New York State is quickly ramping up its regulation of chemicals as it relates to consumer products. First, the New York State Department of Environmental Conservation (“DEC”) promulgated new regulations last year, known as the Household Cleansing Product Information Disclosure Program (“Program”), that will be effective starting October 2, 2019. The Program will, among other things, require manufacturers to disclose on their website the ingredients of household cleansing products that are “distributed, sold, or offered for sale” in New York State, and “the nature and extent” of any research and investigations on the ingredients’ effects on human health and the environment.
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Section 401 of the Clean Water Act (“CWA”) provides states and tribes with a mechanism by which they may address the impacts of federally issued permits and licenses, such as dredge and fill permits issued under CWA § 404 and National Pollutant Discharge Elimination System permits under § 402. Pursuant to § 401, a federal agency cannot issue a permit or license for an activity that may result in a discharge to a water of the U.S. unless the state (where the discharge would occur) grants or waives the request for a Water Quality Certification (“WQC”). Under the CWA, states have a maximum of one year to act on WQC requests. Applicable U.S. Army Corps of Engineers (“USACE”) regulations at 33 CFR § 325.2, however, set a default time period of 60 days to act on such requests.
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Earlier this month, the Fifth Circuit held that sovereign immunity protected a number of state agencies and universities from Comprehensive Environmental Response, Compensation, and Liability Act (“CERCLA”) liability. Generally stated, sovereign immunity is a legal doctrine that prohibits private individuals from bringing civil lawsuits or criminal prosecutions against the state. State immunity from lawsuits is provided by the Eleventh Amendment, while the Supreme Court has established a similar rule for suits against the federal government. Sovereign immunity is not absolute, of course. The states and federal government may waive immunity or consent to the lawsuit.
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On August 21, 2018, the Environmental Protection Agency (“EPA”) proposed a new rule which would replace the Obama-era Clean Power Plan (“CPP”) and establish new emissions guidelines for states to address greenhouse gas (“GHG”) emissions from electric-generating power plants. As background, the CPP was stayed by the Supreme Court in a 5-4 decision in February of 2016 before the rule ever went into effect. More recently, in October 2017, the EPA announced its intention to effectively repeal the CPP because it “exceeded” the EPA’s authority. Now, the EPA is proposing to enact the Affordable Clean Energy rule (“ACE Rule”) to reduce GHGs while giving states more flexibility to achieve that goal.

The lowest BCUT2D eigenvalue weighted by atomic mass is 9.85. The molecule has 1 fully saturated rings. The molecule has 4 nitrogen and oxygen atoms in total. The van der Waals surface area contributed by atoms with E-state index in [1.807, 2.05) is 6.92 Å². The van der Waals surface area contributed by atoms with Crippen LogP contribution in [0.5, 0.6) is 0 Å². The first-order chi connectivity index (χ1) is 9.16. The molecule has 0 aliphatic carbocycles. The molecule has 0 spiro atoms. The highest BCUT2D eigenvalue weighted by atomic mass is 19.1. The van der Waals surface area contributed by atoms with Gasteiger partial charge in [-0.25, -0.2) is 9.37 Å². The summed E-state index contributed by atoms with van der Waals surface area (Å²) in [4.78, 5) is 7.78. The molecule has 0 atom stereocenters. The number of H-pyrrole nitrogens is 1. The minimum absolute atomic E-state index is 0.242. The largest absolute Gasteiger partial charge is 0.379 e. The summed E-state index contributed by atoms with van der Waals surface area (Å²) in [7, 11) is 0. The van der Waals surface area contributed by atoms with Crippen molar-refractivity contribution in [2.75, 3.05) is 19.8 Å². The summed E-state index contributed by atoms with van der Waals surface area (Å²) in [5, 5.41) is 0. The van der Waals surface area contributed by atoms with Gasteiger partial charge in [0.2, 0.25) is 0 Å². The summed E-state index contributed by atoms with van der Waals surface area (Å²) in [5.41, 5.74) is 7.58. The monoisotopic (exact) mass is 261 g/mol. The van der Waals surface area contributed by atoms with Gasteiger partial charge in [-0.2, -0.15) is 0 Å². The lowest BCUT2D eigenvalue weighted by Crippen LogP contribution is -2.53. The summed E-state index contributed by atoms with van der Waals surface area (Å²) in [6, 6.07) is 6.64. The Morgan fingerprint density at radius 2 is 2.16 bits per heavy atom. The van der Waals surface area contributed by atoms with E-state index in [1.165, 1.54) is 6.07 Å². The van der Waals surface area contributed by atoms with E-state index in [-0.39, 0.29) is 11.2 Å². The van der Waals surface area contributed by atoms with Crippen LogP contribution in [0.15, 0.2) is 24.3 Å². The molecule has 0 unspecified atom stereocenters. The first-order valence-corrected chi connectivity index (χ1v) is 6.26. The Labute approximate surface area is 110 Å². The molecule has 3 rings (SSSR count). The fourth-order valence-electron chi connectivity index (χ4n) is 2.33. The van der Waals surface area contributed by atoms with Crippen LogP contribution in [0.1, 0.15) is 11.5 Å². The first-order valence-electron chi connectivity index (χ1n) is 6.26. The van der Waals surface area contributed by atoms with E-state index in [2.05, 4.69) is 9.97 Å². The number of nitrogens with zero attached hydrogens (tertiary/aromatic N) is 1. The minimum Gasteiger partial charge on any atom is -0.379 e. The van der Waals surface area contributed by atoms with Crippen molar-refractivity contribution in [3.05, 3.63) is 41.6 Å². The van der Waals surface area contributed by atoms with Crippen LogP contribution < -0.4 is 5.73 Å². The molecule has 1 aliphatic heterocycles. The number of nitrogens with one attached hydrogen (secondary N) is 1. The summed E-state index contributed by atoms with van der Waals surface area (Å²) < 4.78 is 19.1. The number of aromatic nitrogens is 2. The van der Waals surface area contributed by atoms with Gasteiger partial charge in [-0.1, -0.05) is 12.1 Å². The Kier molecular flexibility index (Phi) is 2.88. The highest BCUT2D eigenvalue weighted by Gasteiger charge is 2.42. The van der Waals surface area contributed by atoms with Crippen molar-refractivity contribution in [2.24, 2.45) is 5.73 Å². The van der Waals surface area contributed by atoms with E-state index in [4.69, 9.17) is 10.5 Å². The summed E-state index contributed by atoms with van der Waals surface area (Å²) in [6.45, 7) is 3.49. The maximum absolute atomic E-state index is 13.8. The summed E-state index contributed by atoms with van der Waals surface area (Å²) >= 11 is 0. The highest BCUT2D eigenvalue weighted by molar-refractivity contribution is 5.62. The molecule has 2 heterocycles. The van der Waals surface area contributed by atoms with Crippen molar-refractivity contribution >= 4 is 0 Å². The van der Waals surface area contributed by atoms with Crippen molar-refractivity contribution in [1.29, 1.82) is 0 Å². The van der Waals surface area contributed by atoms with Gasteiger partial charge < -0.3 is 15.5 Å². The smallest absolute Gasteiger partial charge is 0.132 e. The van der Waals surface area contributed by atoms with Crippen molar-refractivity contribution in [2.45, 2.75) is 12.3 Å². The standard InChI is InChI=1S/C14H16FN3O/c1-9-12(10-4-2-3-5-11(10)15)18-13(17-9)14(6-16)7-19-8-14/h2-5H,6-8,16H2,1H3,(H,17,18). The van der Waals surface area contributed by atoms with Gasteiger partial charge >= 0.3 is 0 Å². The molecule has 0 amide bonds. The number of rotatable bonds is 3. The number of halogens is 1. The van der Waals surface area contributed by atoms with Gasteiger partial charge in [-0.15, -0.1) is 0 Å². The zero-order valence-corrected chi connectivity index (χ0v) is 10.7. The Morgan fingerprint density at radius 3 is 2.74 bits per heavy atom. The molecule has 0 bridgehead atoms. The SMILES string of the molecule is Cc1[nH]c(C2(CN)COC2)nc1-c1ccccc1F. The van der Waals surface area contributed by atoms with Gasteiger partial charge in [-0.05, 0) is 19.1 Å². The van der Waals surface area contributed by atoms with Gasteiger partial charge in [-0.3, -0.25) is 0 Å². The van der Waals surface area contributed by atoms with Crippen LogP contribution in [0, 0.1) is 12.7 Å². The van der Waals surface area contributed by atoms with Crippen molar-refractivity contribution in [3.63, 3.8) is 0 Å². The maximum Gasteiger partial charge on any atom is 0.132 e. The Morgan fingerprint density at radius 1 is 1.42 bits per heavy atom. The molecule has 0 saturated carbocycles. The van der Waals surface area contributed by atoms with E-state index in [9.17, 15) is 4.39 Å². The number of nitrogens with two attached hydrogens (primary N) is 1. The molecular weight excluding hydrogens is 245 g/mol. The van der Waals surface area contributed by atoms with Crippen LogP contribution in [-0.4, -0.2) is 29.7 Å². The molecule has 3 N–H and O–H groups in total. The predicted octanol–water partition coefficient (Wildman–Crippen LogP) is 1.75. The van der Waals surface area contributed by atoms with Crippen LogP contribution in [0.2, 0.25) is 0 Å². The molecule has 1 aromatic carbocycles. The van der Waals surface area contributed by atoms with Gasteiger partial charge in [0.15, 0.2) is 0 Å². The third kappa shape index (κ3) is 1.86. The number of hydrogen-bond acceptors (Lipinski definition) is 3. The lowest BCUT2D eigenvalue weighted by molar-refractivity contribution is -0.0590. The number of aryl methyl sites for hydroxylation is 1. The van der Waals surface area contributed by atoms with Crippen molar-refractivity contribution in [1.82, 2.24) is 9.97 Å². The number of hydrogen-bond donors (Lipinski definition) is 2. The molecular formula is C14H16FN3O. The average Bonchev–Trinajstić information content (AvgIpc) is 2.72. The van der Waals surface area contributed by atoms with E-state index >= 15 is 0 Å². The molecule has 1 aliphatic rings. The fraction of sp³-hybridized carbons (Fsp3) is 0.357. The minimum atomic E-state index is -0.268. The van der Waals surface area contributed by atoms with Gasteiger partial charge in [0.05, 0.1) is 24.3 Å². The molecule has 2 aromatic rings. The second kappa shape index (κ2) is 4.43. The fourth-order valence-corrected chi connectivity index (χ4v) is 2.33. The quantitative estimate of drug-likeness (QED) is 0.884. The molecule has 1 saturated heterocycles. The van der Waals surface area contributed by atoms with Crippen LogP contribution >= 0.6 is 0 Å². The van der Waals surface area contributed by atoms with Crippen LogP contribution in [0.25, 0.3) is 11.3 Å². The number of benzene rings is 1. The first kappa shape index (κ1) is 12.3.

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Last Thursday, Basil Seggos, the Commissioner of the New York State Department of Environmental Conservation (“NYSDEC”) announced the first major update to New York’s State Environmental Quality Review Act (“SEQRA”) regulations in over 20 years. SEQRA establishes a process to systematically consider environmental factors early in the planning stages of actions that are directly undertaken, funded or approved by local or state agencies. Seggos believes the updates will “streamline the environmental review process and encourage sustainable development and renewable energy development without sacrificing SEQRA’s integrity or the environmental protection it affords.”
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The New York State Department of Environmental Conservation (“DEC”) recently issued an enforcement discretion letter stating that it will exercise its enforcement authority with respect to certain provisions of the recently revised Solid Waste Management Program. As we previously reported, the final version of the comprehensive revisions, codified in Title 6 of New York Compilation of Codes, Rules and Regulations (“6 NYCRR”), took effect in November 2017.
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